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Simple ways to land a job as an undergraduate during a recession October 12, 2010

Posted by reachkevinwang in Education, Reflections.
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I am currently involved in a mentoring program with a local university where I have the opportunity to provide career and academic guidance to senior undergraduate university students.  After a few meetings with my mentees, I have noted a recurring theme that I would like to highlight.

Similar in a siloed corporation, the modern post-secondary school system is also segmented and disconnected.  Teaching staff focuses purely on injecting information into students, and career services focus purely on marketing students to the industry.  However, there is no concerted effort in helping students to articulate how to use the knowledge learned in class in a business setting.  This was evident in the fact that my mentees all seem to have mastery of their respective class material, and yet unable to articulate how their knowledge will benefit the company that they are applying to.

Having good grades alone might just be enough in landing a job during a boom, but with the fear of recession constantly hanging over the market like dark clouds constantly hanging over the city scape in Vancouver in September, employers simply expect more out of their new junior hires.  I think this is actually a good thing.  It forces everyone to be better, or else…

Pessimistic views aside, I believe answering these 3 questions will help an undergraduate student to dramatically increase their ability to land a job with any company:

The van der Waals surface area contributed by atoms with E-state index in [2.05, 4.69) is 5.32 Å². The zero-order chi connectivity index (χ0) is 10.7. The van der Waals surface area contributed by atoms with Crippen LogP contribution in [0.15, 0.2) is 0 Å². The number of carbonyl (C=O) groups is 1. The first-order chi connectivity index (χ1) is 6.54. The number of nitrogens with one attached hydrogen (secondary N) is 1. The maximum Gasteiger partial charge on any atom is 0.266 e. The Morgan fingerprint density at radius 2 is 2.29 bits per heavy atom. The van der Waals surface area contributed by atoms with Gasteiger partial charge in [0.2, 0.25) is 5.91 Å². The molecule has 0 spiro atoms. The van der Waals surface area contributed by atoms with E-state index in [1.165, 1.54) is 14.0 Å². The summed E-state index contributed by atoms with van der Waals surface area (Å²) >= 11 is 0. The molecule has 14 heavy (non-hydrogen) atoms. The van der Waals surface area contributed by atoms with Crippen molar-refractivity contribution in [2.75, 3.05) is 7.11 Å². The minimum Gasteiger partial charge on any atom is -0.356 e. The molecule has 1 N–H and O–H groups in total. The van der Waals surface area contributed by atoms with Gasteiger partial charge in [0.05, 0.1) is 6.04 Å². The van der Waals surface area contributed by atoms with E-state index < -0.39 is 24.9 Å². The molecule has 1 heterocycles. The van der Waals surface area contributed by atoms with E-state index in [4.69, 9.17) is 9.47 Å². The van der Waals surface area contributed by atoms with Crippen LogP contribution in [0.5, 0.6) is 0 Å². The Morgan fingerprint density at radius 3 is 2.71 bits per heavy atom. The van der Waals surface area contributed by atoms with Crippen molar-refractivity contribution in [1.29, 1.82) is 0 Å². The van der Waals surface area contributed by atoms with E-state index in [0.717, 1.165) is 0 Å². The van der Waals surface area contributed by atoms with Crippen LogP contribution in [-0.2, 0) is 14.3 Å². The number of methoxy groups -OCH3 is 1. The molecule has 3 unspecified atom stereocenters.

1. Think about how you can relate your school work to the business that you are applying to.  How can you solve their problems with your skill set?
2. If you were to run the business yourself, what kind of problems will you encounter?  How would you proactively address those issues?
3. What makes yourself different from everyone else who is applying? How can you show your personality through the interactions with a particular firm?  What are the key human qualities that you would like to highlight?

“Universal Values” in China? October 10, 2010

Posted by reachkevinwang in Cultural Diversities, Reflections, Social Issues.
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This post might offend some people…

A lot of debate has been generated over the latest Nobel Peace prize recipient Liu XiaoBo.  Clearly it is the latest message that the West wants to send to the Chinese government, that it should adopt the concept of “Universal Values”.  The previous one was granting the peace prize to Dalai Lama.  Other than some publicity, can this award actually do anything tangible in influencing the Chinese communist party?  I doubt it.

I think that while the phrase “Universal Values” is a “universal” idea, how these ideas are expressed and actualized differ from culture to culture.  A close analogy is that while the concept of “beauty” is universal, the expression of this “value” is different from culture to culture.  For example, the western concept of female beauty could be a skinny Victoria secret model, while in some African countries the concept of female beauty is some one with an elongated neck that’s forced by metal rings.  And interestingly, westerners accept this particular “interpretation” of beauty as “cultural difference”, and not bodily mutilation.  How ironic.